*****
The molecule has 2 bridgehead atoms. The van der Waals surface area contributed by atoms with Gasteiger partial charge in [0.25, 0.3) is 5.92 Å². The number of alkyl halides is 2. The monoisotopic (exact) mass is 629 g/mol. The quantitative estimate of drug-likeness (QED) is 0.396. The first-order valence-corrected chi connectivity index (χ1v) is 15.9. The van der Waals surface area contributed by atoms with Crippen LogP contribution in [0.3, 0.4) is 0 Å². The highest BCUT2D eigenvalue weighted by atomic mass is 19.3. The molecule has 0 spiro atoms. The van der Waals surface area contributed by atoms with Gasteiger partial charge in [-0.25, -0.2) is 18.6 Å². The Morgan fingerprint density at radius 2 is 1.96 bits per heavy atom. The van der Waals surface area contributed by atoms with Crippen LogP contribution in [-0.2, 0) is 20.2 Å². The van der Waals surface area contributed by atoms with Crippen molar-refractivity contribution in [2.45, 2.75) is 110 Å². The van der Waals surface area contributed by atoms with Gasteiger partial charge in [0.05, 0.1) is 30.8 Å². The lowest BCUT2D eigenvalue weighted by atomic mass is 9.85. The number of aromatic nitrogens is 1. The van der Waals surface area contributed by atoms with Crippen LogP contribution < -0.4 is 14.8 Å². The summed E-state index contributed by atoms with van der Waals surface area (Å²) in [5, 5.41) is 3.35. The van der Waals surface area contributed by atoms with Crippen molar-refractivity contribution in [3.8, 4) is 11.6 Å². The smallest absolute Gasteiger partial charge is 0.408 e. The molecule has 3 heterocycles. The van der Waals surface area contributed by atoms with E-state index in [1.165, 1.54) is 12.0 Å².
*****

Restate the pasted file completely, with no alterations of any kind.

The molecule has 2 bridgehead atoms. The van der Waals surface area contributed by atoms with Gasteiger partial charge in [0.25, 0.3) is 5.92 Å². The number of alkyl halides is 2. The monoisotopic (exact) mass is 629 g/mol. The quantitative estimate of drug-likeness (QED) is 0.396. The first-order valence-corrected chi connectivity index (χ1v) is 15.9. The van der Waals surface area contributed by atoms with Crippen LogP contribution in [0.3, 0.4) is 0 Å². The highest BCUT2D eigenvalue weighted by atomic mass is 19.3. The molecule has 0 spiro atoms. The van der Waals surface area contributed by atoms with Gasteiger partial charge in [-0.25, -0.2) is 18.6 Å². The Morgan fingerprint density at radius 2 is 1.96 bits per heavy atom. The van der Waals surface area contributed by atoms with Crippen LogP contribution in [-0.2, 0) is 20.2 Å². The van der Waals surface area contributed by atoms with Crippen molar-refractivity contribution in [2.45, 2.75) is 110 Å². The van der Waals surface area contributed by atoms with Gasteiger partial charge in [0.05, 0.1) is 30.8 Å². The lowest BCUT2D eigenvalue weighted by atomic mass is 9.85. The number of aromatic nitrogens is 1. The van der Waals surface area contributed by atoms with Crippen LogP contribution < -0.4 is 14.8 Å². The summed E-state index contributed by atoms with van der Waals surface area (Å²) in [5, 5.41) is 3.35. The van der Waals surface area contributed by atoms with Crippen molar-refractivity contribution in [3.8, 4) is 11.6 Å². The smallest absolute Gasteiger partial charge is 0.408 e. The molecule has 3 heterocycles. The van der Waals surface area contributed by atoms with E-state index in [1.165, 1.54) is 12.0 Å².